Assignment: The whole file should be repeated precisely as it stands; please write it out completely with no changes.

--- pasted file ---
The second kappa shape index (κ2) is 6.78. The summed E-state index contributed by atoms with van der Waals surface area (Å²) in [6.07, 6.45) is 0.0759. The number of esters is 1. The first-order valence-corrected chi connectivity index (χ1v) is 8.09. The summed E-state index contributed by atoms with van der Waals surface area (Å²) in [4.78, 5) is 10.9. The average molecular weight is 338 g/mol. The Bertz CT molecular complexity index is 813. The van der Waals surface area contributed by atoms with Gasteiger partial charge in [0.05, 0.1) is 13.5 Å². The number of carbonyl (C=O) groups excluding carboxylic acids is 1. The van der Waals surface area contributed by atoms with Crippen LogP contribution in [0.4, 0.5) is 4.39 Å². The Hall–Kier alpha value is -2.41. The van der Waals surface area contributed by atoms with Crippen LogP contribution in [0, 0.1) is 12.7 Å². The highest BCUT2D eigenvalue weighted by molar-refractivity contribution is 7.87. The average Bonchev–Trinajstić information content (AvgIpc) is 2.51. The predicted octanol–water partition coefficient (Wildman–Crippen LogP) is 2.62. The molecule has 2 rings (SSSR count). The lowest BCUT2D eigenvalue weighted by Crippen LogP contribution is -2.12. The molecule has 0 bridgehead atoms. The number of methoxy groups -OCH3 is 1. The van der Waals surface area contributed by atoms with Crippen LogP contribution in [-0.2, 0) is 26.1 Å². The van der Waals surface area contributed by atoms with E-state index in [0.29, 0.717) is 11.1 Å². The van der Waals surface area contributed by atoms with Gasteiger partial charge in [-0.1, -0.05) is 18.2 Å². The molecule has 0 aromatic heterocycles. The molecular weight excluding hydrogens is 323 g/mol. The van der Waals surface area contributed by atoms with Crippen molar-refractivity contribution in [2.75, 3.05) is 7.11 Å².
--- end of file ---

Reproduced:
The second kappa shape index (κ2) is 6.78. The summed E-state index contributed by atoms with van der Waals surface area (Å²) in [6.07, 6.45) is 0.0759. The number of esters is 1. The first-order valence-corrected chi connectivity index (χ1v) is 8.09. The summed E-state index contributed by atoms with van der Waals surface area (Å²) in [4.78, 5) is 10.9. The average molecular weight is 338 g/mol. The Bertz CT molecular complexity index is 813. The van der Waals surface area contributed by atoms with Gasteiger partial charge in [0.05, 0.1) is 13.5 Å². The number of carbonyl (C=O) groups excluding carboxylic acids is 1. The van der Waals surface area contributed by atoms with Crippen LogP contribution in [0.4, 0.5) is 4.39 Å². The Hall–Kier alpha value is -2.41. The van der Waals surface area contributed by atoms with Crippen LogP contribution in [0, 0.1) is 12.7 Å². The highest BCUT2D eigenvalue weighted by molar-refractivity contribution is 7.87. The average Bonchev–Trinajstić information content (AvgIpc) is 2.51. The predicted octanol–water partition coefficient (Wildman–Crippen LogP) is 2.62. The molecule has 2 rings (SSSR count). The lowest BCUT2D eigenvalue weighted by Crippen LogP contribution is -2.12. The molecule has 0 bridgehead atoms. The number of methoxy groups -OCH3 is 1. The van der Waals surface area contributed by atoms with Crippen LogP contribution in [-0.2, 0) is 26.1 Å². The van der Waals surface area contributed by atoms with E-state index in [0.29, 0.717) is 11.1 Å². The van der Waals surface area contributed by atoms with Gasteiger partial charge in [-0.1, -0.05) is 18.2 Å². The molecule has 0 aromatic heterocycles. The molecular weight excluding hydrogens is 323 g/mol. The van der Waals surface area contributed by atoms with Crippen molar-refractivity contribution in [2.75, 3.05) is 7.11 Å².